“There’s always been the question of how much of this will stick once the public and personal health situation has changed,” said Kanti Srikanth, the COG’s transportation planning director, who has enjoyed three hours of additional free time each day since mostly working from home.

How many of us eventually resume the commute — as well as how quickly and how often — will affect a wide range of economic activity, from gasoline consumption and public transit budgets to the survival of businesses that rely on lunch and happy-hour crowds.

Much of it, experts say, will depend on how quickly local economies recover pandemic-related job losses, how much employers continue to allow teleworking, how much workers want to return to the office and how quickly they feel comfortable jamming onto buses and trains, even after widespread vaccinations.

Unknowns surrounding the future of the commute also complicate local and state governments' abilities to predict their infrastructure needs. A region's transportation capacity — from the number of buses to the width of highways — typically is pegged to the demands of the peak morning and evening rush periods, experts say. Even a slight reduction in traffic volume can have an outsize impact on congestion.

In October, Washington-area traffic remained 10 to 15 percent lighter than pre-pandemic levels. However, highway speeds during the evening rush averaged about 50 mph — a 25 percent jump from the pre-pandemic 40 mph, according to the COG.

Timothy Canan, the COG’s planning data and research program director, said he suspects some workers pining for their commutes might have forgotten the pain they could bring.

“I think there’s a longing for predictability in our lives, and that includes the commute,” said Canan, who’s been able to skip a trip that once consumed three to four hours of his day. “As annoying as it could be, it was part of life that we now think of as normal.”

Juliet Jain and Glenn Lyons of the University of the West of England at Bristol said nostalgia probably plays a role. But their 2008 study also revealed that some workers consider their daily travel a “gift,” rather than a burden, particularly for “transition time” and “time out.”

“It’s this space between different types of roles — the gearing up for the start of the day and winding down at the end,” said Jain, who studies travel behavior.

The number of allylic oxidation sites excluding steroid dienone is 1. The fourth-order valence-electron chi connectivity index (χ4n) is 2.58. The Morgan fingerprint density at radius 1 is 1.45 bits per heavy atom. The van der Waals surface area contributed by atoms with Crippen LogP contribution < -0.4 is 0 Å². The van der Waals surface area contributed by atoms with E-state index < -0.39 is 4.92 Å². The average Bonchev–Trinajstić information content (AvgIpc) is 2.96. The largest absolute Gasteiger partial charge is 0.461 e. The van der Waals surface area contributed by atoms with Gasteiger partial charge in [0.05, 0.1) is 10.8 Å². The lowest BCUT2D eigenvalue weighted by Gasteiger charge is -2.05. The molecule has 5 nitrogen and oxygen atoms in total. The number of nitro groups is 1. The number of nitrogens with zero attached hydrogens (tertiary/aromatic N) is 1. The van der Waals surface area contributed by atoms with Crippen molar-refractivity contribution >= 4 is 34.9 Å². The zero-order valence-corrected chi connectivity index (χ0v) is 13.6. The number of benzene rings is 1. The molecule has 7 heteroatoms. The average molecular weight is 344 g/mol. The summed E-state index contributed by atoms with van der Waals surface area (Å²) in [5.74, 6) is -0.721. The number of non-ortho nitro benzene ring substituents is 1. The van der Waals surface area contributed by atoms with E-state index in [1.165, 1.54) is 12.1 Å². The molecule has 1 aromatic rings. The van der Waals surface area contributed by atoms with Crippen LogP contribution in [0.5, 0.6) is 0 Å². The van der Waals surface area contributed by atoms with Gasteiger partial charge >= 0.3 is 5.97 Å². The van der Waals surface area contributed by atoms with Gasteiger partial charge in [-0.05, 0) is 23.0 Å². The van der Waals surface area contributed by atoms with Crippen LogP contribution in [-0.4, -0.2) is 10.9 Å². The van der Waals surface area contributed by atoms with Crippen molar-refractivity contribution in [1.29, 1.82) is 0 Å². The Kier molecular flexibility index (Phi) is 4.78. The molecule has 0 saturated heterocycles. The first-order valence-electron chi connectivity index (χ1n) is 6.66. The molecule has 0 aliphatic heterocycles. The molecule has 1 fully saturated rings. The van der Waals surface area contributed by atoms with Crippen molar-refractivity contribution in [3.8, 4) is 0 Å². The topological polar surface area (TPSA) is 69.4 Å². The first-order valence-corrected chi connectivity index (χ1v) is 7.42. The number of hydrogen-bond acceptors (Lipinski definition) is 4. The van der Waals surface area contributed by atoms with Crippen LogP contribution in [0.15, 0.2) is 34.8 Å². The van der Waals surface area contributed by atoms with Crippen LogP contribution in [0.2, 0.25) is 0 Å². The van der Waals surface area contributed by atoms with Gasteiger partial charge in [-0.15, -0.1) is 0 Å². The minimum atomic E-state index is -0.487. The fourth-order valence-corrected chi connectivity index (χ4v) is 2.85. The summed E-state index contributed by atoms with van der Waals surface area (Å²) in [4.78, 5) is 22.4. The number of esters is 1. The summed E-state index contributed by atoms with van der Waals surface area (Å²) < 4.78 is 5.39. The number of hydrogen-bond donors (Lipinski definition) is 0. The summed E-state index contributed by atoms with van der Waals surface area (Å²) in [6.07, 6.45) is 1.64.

Lyons said another researcher who conducted a study called the “teleportation test” found most people didn’t want to arrive at work instantly, even if they could. On average, he said, they preferred a 20-minute commute.

“People quite like some time on the move,” said Lyons, a professor of future mobility.

Jesse Littlewood, 40, is one of them. He said he immediately missed his 45-minute bicycle ride — he considered it “potentially one of the world’s loveliest commutes” — to his job at Common Cause in downtown Boston. He said he’d always appreciated the mental space that exercise and fresh air provided between work and home, as well as the chance to experience the changing seasons.

“It was one of the best parts of my day,” Littlewood said.

Since working from home, he said, his cycling time has been subsumed into more work, time with his children, house cleaning and an earlier dinner.

“Without the impetus to commute, I’m not motivated to strap on all the cold-weather gear and go out for an hour or two,” Littlewood said.

Transportation consultant Alan Pisarski, who has written extensively about commuting, said he’s long heard from people who like being able to decompress between work and home. Even as many bemoan the commute, he said, people typically travel longer as their incomes rise, choosing a more spacious home or other amenities over the additional time.

As pandemic teleworking has shown, he said, many commuters find ways to value their travel time, such as couples who catch up during their daily carpool.

“I’ve always said,” Pisarski added, “that American commuters are very resilient.”

Magda Jean-Louis contributed to this report.